GMail detects duplication

GMail‘s auto-quoting feature had me confused for a while, and I thought it was just broken. Parsing MIME messages can be tricky, so I didn’t really mind, but bugs will annoy. For example, take a look at the stray line source of our mutual confusion below.

GMail quoting example from the XP list

It’s marked in purple, which indicates it’s quoted from an earlier message, but there are no quote chars (”>”) like in the quote block above, so it looks a bit random. After some head-scratching and scrutiny, I think I know what’s going on.

It appears that GMail, for every line in every message, scans backwards through the conversation, and if a duplicate line is found, it’s considered a quote and marked as such.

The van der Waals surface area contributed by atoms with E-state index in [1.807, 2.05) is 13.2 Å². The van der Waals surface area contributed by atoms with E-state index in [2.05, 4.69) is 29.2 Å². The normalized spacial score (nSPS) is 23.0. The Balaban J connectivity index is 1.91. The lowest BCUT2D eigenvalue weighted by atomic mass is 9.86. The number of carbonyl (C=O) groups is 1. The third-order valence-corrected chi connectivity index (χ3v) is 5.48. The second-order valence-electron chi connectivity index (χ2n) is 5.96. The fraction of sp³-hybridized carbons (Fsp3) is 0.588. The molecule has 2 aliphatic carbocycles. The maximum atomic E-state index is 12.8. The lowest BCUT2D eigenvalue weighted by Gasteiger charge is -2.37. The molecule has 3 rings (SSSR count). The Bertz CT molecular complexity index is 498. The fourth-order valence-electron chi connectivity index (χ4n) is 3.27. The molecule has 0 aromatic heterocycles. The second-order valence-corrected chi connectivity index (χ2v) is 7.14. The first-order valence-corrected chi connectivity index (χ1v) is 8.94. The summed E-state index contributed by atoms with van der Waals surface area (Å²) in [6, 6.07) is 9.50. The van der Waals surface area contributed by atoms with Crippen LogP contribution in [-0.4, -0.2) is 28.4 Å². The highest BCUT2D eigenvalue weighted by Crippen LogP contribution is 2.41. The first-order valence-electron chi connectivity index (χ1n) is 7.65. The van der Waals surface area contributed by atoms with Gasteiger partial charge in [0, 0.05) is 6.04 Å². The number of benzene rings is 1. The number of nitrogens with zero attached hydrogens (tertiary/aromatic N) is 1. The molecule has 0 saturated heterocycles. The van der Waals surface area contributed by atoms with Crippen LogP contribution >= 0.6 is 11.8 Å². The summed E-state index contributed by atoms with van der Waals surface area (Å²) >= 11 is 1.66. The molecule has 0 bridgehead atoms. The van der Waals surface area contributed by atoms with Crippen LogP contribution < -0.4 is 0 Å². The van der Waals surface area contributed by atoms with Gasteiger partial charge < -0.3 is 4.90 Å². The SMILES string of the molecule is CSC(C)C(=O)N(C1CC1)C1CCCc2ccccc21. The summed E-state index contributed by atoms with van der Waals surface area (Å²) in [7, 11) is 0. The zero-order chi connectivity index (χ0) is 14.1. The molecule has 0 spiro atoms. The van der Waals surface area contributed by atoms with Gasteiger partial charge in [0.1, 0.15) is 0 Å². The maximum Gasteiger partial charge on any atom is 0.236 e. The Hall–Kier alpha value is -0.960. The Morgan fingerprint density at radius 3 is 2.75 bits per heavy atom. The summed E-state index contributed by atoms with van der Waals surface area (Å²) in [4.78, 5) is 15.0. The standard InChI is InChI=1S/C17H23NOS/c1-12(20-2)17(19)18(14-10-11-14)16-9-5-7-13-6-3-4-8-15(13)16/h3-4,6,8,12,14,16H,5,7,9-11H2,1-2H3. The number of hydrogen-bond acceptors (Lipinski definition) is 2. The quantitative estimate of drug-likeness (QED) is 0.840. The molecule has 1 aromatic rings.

At first I thought leading quote chars were a magic give-away, but GMail actually notices modifications in quoted lines, so things like snipped citations are rendered as content, not quotes. The duplicate detection seems to be the only rule at work.

I wonder if the same idea could be used to detect duplication in source code. Duplication comes in many guises, but simple line-by-line equality would be a nice first step to detect in a code-base, either on a file- or project basis. It would be interesting to see duplicate lines marked in Visual Studio, for example.

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